Traveling Far and Wide to Timbuktu
Take a visit to the Sahara Desert and you’ll quickly notice there are not many trees to be had. With a limited ability to build houses out of wood, the inhabitants of northern Africa have histor- ically preferred mud as the primary construction material. Mud bricks are easy to make: mix dirt, water, and straw together, then let it harden in the hot African sun. Just because mud bricks aren’t as ornate as concrete and steel, however, doesn’t mean that they aren’t prac- tical. The ancient city of Timbuktu in Mali pays homage to the great value and resil- iency of mud-brick buildings, because many that were constructed centuries ago still stand. Perhaps the most famous building in Timbuktu is the Djinguereber Mosque. Con- structed in 1327, it is one of the oldest centers of learn- ing and culture in the Islamic world. Built by the Mali em- peror Mansa Musa (consid- ered to be perhaps the richest man to ever live), the mosque today is a World Heritage Site.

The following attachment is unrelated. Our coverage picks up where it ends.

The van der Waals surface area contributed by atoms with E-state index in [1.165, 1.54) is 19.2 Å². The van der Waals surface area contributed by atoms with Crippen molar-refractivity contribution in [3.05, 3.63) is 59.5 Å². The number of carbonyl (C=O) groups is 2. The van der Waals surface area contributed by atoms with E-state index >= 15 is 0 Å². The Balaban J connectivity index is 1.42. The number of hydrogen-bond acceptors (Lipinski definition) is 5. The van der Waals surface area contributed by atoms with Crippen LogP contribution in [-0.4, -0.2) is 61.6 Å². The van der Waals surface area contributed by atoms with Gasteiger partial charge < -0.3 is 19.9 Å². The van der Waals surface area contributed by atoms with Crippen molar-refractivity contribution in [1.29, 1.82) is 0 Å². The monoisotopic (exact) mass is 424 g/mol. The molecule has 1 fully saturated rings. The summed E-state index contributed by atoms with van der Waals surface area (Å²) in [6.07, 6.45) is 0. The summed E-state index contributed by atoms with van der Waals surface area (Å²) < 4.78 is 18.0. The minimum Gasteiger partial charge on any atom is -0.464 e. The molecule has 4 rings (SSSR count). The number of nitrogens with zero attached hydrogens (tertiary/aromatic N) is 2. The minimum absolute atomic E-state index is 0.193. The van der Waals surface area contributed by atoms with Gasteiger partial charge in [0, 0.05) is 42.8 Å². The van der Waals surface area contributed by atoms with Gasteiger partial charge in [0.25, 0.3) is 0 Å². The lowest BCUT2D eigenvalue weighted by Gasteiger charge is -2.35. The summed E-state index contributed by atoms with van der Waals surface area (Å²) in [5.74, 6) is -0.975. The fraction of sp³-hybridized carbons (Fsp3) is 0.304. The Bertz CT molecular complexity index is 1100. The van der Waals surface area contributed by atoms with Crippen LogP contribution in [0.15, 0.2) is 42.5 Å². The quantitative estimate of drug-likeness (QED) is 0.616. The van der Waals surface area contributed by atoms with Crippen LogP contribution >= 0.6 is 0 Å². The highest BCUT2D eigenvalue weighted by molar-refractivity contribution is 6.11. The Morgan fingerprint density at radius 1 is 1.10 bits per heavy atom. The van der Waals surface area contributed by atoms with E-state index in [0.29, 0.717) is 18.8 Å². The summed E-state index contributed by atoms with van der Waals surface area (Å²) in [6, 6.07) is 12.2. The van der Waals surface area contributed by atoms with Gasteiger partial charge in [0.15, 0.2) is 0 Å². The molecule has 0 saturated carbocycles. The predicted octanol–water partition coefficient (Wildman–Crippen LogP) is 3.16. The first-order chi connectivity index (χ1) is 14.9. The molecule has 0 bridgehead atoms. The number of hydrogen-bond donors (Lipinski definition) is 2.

The Djinguereber Mosque in Timbuktu was constructed in 1327 and is one of the oldest centers of learning and culture in the Islamic world.
It looks quite different from other mosques of the Middle East, with a flat roof rather than a dome and outside staircases rather than interior staircases. What’s more, bundles of sticks from palm trees poke out at almost every angle, serving as permanent scaffolding whenever it is necessary to make repairs to the struc-
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